Migrate process overview

Last updated on
22 February 2018

The process key of a migration configuration describes, property-by-property, how the destination is to be constructed from the source data. The value of the process key is an associative array, where each key is a destination property. The values associated with each key describe how the destination value is created. Core supports the most common cases with shorthands. Less common cases with a more verbose syntax and what can not be expressed in this way can be coded in a custom plugin.

The shorthands

Simple copying

The get plugin is used to copy a value from a source property. Unlike all other process plugins, it can be used without being explicitly named. For example, to copy the value of the source property subject into the destination title:

  title: subject

To import the created and changed date of a node, use the following syntax, where Post Date is a field containing a timestamp.

  created: Post Date 
  changed: Post Date

Created by one plugin

The destination might be created by one plugin (in addition to the implicit get). In this case, the value associated with the destination property uid is an associative array containing a plugin value identifying the plugin to use, along with any additional values used by that particular plugin. In this example we use the migration_lookup plugin (the source: author uses the get plugin to access the source value initially before passing it to the migration_lookup plugin):

    plugin: migration_lookup
    migration: users
    source: author

The full pipeline

Sometimes, a source value must pass through multiple plugins to end up with the right value and structure for the destination property. In this case, the value associated with the destination key is a list of associative arrays, each containing at least a plugin key and its configuration much like the single plugin case above. The incoming source value is passed into the first plugin, the output of that is passed to the second plugin, and so on. For example, consider how we translate a Drupal 6 text format user-visible name to a unique Drupal 8 machine name: the filter format machine name is created from the label by first applying the machine_name plugin to create a machine name and then the deduplication plugin. The second plugin and so on does not need a source as their input is the output of the previous plugin. This is why it's called a pipeline.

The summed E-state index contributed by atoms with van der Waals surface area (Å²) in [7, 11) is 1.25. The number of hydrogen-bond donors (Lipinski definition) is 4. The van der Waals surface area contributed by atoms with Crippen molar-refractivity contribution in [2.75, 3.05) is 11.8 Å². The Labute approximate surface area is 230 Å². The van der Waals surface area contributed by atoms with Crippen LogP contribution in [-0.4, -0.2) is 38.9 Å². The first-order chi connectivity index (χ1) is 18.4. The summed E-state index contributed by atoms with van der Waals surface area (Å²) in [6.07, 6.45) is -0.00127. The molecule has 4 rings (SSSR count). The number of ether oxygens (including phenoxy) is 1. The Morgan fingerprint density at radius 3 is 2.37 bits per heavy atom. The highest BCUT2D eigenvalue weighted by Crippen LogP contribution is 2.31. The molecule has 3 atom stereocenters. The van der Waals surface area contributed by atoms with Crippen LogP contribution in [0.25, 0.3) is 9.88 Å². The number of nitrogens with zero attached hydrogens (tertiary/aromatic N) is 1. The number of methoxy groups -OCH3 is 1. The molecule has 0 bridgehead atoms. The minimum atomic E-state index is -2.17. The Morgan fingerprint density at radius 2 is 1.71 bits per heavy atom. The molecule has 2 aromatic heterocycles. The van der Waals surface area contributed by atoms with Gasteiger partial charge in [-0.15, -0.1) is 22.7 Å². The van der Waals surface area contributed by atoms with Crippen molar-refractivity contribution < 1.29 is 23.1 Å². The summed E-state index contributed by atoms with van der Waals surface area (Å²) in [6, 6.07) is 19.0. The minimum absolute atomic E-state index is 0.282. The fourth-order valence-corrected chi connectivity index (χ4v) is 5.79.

plugin: machine_name
            source: name
            plugin: dedupe_entity
            entity_type: filter_format
            field: format

What this says is that the source property named name is passed into the machine_name plugin, to convert the original string to a lower-case alphanumeric (plus underscores) name. Since this could potentially result in the same machine name for different incoming strings, and we need unique machine names for our filter_format entities, we next invoke the dedupe_entity plugin. The dedupe_entity plugin does not have a source specified; the result of the machine_name plugin is implicitly fed to dedupe_entity, which also takes entity_type and field configuration keys. The result of the dedupe_entity plugin, as the last in the pipeline, is assigned to the destination format property.

Nested values

If you want to set $destination['display_settings']['label']['format'] or read from $source['display_settings']['label']['format'] you need to use display_settings/label/format. Example:

  source: 'display_settings/label/format'

Don't forget the quotes.

If you are trying to migrate two nested fields, for example the content of body field and its format, don't forget to use nested values for both fields, like this:

    plugin: default_value
    default_value: full_html
  'body/value': example_matched_field

If you use  body: example_matched_field without /value in the second place, the result is the whole body field will be overridden with the example_matched_field value, losing the format value. 

Handling multiple values

Many plugins work with a single value as an input. The migration system automatically recognizes if the pipeline is a list instead of a single value and calls the plugin repeatedly for every single value.

Handling multiple sub-values of a field

The primary value of a field and all the subfields must be explicitly mapped. The following example uses the default_value plugin to map the format subfield:

    plugin: default_value
    default_value: 'full_html'

No source

If a destination property should not have a value set at all it is still advised to add to the migration like this:

  foo: { }

To denote an empty array ([] can be used as well). The system recognizes and handles the empty pipeline specially and does not set the foo property at all. However, this allows an analysis tool or UI to recognize the migration is aware of this property and simply does not want it to be set. Without this, a warning might be issued that a destination property is left dangling.

See constant values on how to set NULL instead of not setting a value.

Which plugins can you use?

Use drupal console to get a list:

 drupal debug:plugin migrate.process

Use drush to get a list:

$ drush php
Psy Shell v0.8.11 (PHP 7.1.11-1+ubuntu16.04.1+deb.sury.org+1 — cli) by Justin Hileman
>>> \Drupal::service('plugin.manager.migrate.process')->getDefinitions();